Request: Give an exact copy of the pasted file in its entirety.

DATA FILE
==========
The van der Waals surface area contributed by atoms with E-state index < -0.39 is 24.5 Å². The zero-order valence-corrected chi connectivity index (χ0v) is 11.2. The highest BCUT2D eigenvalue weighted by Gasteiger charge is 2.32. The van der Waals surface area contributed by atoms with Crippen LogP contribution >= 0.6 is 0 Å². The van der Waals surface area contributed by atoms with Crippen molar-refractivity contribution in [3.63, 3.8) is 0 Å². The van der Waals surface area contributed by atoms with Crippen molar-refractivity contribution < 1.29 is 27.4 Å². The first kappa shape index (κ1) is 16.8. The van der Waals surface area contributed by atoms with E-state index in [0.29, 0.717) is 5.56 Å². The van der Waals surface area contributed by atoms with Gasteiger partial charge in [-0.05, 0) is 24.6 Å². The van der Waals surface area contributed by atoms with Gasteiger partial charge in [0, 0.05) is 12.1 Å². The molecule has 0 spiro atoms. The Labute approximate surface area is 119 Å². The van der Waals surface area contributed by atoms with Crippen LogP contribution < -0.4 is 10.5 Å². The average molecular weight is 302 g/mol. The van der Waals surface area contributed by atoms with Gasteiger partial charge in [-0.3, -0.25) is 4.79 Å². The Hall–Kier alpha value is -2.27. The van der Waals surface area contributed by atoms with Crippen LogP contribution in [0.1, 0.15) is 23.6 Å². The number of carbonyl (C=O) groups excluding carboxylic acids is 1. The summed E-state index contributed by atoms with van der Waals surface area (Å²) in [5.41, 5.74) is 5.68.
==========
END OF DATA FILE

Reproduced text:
The van der Waals surface area contributed by atoms with E-state index < -0.39 is 24.5 Å². The zero-order valence-corrected chi connectivity index (χ0v) is 11.2. The highest BCUT2D eigenvalue weighted by Gasteiger charge is 2.32. The van der Waals surface area contributed by atoms with Crippen LogP contribution >= 0.6 is 0 Å². The van der Waals surface area contributed by atoms with Crippen molar-refractivity contribution in [3.63, 3.8) is 0 Å². The van der Waals surface area contributed by atoms with Crippen molar-refractivity contribution < 1.29 is 27.4 Å². The first kappa shape index (κ1) is 16.8. The van der Waals surface area contributed by atoms with E-state index in [0.29, 0.717) is 5.56 Å². The van der Waals surface area contributed by atoms with Gasteiger partial charge in [-0.05, 0) is 24.6 Å². The van der Waals surface area contributed by atoms with Gasteiger partial charge in [0, 0.05) is 12.1 Å². The molecule has 0 spiro atoms. The Labute approximate surface area is 119 Å². The van der Waals surface area contributed by atoms with Crippen LogP contribution < -0.4 is 10.5 Å². The average molecular weight is 302 g/mol. The van der Waals surface area contributed by atoms with Gasteiger partial charge in [-0.3, -0.25) is 4.79 Å². The Hall–Kier alpha value is -2.27. The van der Waals surface area contributed by atoms with Crippen LogP contribution in [0.1, 0.15) is 23.6 Å². The number of carbonyl (C=O) groups excluding carboxylic acids is 1. The summed E-state index contributed by atoms with van der Waals surface area (Å²) in [5.41, 5.74) is 5.68.